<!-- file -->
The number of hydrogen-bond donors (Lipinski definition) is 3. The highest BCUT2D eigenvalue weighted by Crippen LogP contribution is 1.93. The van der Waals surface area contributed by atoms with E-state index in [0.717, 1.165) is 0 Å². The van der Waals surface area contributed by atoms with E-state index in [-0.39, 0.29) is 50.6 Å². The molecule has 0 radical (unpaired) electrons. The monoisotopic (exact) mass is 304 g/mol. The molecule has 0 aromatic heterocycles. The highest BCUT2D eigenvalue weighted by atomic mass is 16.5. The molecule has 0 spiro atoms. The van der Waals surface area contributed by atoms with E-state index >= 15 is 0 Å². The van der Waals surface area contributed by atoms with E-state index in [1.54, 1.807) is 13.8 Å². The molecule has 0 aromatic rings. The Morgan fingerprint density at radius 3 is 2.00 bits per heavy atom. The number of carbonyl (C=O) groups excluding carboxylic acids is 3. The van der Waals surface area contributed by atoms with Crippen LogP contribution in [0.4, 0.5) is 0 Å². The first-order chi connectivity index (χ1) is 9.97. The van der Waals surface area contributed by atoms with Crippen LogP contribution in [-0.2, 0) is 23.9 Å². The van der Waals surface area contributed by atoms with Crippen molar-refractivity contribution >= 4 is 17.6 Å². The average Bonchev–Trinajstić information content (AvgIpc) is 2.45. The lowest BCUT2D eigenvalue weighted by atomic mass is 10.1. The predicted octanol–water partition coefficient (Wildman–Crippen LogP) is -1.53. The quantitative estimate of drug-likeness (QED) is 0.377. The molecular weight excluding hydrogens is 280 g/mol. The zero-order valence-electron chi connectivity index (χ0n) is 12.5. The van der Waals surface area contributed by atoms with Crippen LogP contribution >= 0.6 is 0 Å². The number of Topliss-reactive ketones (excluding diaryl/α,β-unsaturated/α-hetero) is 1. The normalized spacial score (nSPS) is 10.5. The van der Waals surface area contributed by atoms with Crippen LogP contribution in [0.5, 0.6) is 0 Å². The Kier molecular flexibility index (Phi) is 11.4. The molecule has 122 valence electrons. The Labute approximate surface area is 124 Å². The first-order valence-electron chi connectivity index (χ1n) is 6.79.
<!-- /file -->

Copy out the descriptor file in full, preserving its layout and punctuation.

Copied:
The number of hydrogen-bond donors (Lipinski definition) is 3. The highest BCUT2D eigenvalue weighted by Crippen LogP contribution is 1.93. The van der Waals surface area contributed by atoms with E-state index in [0.717, 1.165) is 0 Å². The van der Waals surface area contributed by atoms with E-state index in [-0.39, 0.29) is 50.6 Å². The molecule has 0 radical (unpaired) electrons. The monoisotopic (exact) mass is 304 g/mol. The molecule has 0 aromatic heterocycles. The highest BCUT2D eigenvalue weighted by atomic mass is 16.5. The molecule has 0 spiro atoms. The van der Waals surface area contributed by atoms with E-state index >= 15 is 0 Å². The van der Waals surface area contributed by atoms with E-state index in [1.54, 1.807) is 13.8 Å². The molecule has 0 aromatic rings. The Morgan fingerprint density at radius 3 is 2.00 bits per heavy atom. The number of carbonyl (C=O) groups excluding carboxylic acids is 3. The van der Waals surface area contributed by atoms with Crippen LogP contribution in [0.4, 0.5) is 0 Å². The first-order chi connectivity index (χ1) is 9.97. The van der Waals surface area contributed by atoms with Crippen LogP contribution in [-0.2, 0) is 23.9 Å². The van der Waals surface area contributed by atoms with Crippen molar-refractivity contribution >= 4 is 17.6 Å². The average Bonchev–Trinajstić information content (AvgIpc) is 2.45. The lowest BCUT2D eigenvalue weighted by atomic mass is 10.1. The predicted octanol–water partition coefficient (Wildman–Crippen LogP) is -1.53. The quantitative estimate of drug-likeness (QED) is 0.377. The molecular weight excluding hydrogens is 280 g/mol. The zero-order valence-electron chi connectivity index (χ0n) is 12.5. The van der Waals surface area contributed by atoms with Crippen LogP contribution >= 0.6 is 0 Å². The number of Topliss-reactive ketones (excluding diaryl/α,β-unsaturated/α-hetero) is 1. The normalized spacial score (nSPS) is 10.5. The van der Waals surface area contributed by atoms with Crippen LogP contribution in [0.5, 0.6) is 0 Å². The Kier molecular flexibility index (Phi) is 11.4. The molecule has 122 valence electrons. The Labute approximate surface area is 124 Å². The first-order valence-electron chi connectivity index (χ1n) is 6.79.